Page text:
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By Rev. Dr. Warner Bailey
Moral Compassion and The Virus

Exodus 16:4-8, 13-21, 27-30   Luke 4:1-4, 13-15   Galatians 6:1-10

I am truly thankful for the capabilities of technology which allows us to reach out to each other across the barriers we have imposed upon ourselves in order to stay as well as we can and not to add to the number of our fellow citizens who have become sick.  Mary and I are fine as we hope all of you are. 

If you crave human connection, this social isolation becomes a bit of a challenge.  I heard of a guy who managed his problem by starting up a conversation with a spider.  He found out that he was a web designer. 

Humor aside, there is a sickness we all are fighting right now, beyond the scourge of the virus.  There is a shredding going on, a choking, of the bonds of community and trust.  That’s what pandemics do.  In an opinion piece David Brooks said it well: “Dread overwhelms the normal bonds of human affection.” He provides some descriptions from history.

Consider this comment made by Giovanni Boccaccio from his book The Decameron about the plague that hit Florence in 1348: “Tedious were it to recount how citizen avoided citizen, how among neighbors was scarce found any that shewed fellow-feeling for another, how kinfolk held aloof, and never met…nay, what is more, and scarcely to be believed, fathers and mothers were found to abandon their own children, untended, unvisited, to their fate.”

Daniel Defoe, well-known author of Robinson Caruso, also wrote A Journal of the Plague Year, on the 1665 London epidemic.  This is what he reports: “This was a time when every one’s private safety lay so near them they had no room to pity the distresses of others….The danger of immediate death to ourselves, took away all bonds of love, all concern for one another.”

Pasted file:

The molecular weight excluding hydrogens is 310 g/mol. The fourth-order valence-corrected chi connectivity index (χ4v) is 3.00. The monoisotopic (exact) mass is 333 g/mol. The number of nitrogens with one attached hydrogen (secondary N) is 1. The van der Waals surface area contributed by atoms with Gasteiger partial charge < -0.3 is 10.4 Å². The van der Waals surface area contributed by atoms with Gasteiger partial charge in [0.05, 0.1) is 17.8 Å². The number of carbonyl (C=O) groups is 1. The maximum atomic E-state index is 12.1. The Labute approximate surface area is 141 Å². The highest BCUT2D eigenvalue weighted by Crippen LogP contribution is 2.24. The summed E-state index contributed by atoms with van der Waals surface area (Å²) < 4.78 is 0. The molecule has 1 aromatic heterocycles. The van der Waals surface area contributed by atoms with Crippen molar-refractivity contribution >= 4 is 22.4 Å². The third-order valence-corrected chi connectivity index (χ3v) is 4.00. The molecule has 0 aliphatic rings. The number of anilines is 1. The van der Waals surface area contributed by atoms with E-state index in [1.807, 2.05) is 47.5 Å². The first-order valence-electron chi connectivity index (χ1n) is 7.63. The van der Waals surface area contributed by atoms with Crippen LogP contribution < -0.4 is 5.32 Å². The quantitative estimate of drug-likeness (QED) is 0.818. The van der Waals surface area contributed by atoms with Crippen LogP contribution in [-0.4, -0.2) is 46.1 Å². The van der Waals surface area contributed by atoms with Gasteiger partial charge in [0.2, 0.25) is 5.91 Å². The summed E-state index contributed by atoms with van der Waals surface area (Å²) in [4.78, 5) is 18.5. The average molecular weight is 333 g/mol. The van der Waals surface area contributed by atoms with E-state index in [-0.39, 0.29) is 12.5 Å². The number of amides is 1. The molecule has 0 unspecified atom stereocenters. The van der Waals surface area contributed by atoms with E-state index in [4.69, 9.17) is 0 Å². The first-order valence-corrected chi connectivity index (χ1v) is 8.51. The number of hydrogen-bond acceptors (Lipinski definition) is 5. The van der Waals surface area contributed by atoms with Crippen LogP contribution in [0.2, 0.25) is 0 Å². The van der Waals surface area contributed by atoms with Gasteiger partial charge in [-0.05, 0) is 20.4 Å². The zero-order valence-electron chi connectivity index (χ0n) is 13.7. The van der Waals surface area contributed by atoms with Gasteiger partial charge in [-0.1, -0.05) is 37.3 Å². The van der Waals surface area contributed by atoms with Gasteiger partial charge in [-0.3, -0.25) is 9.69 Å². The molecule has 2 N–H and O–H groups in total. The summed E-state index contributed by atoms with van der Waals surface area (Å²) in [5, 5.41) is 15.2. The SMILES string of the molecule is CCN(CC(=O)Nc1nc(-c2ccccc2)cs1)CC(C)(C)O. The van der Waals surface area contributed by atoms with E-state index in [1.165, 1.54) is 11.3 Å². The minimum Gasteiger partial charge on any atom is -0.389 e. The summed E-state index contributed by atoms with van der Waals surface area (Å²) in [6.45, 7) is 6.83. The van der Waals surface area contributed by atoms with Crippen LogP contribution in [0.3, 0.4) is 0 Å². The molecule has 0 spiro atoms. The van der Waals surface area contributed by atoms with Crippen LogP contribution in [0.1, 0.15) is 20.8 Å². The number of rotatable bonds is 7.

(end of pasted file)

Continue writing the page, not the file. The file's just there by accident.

Recent studies of the aftermath of the Spanish Flu pandemic of 1918 underscore the way people emerged from it physically and spiritually fatigued because of what harsh things they had to do to stay alive.  It was a shameful memory that had a sobering and disillusioning effect on the national spirit.

This pandemic is forcing us to realize how just little we control our lives.  The coronavirus is like a giant mirror held up to let us see who we really are.  How will we behave in the situation of possible imminent death?  Will our behavior come with a double wallop of fatalism that paralyzes our moral compassion?  Will be become abusive, greedy, or downright evil?  Or will our behavior show just how much we need one another?

The Bible welcomes us coming to it with these questions.  The stories of the Bible are there to speak to what is on our hearts.  They want to be interpreted to help us see that our situation, however dire it is, is still answers to the sovereignty of God.

Look at the story of Jesus’ temptation in the wilderness. You could say that social distancing was the way Jesus started his public ministry.  After his baptism, Jesus spent almost 7 weeks in seclusion.  He was led by the spirit into the wilderness for his 40-day withdrawal from society. 

He ate nothing in his period of self-exile.  How he survived, I do not know.  But it is plain to see that when the time was up, he was at his wit’s end, he was crazy with hunger, and he would do anything to find something to eat.  Satan reminded him that he had the power to create bread from stone.  That he could turn all the rocks in the wilderness into loaves of bread.  That he could become known as the Mrs. Baird’s Bakery of the world. 

Why didn’t he do it? we want to know. Jesus fends off Satan’s temptation by saying, “One does not live by bread alone, but by every word that proceeds from the mouth of God.”  Jesus, of course, is using “bread” in its most generous symbolic meaning of all the stuff that we must have for our livelihood.  Even in the pangs of desperate hunger, Jesus will not make bread—all our stuff—take the place of God.  Jesus answers to God.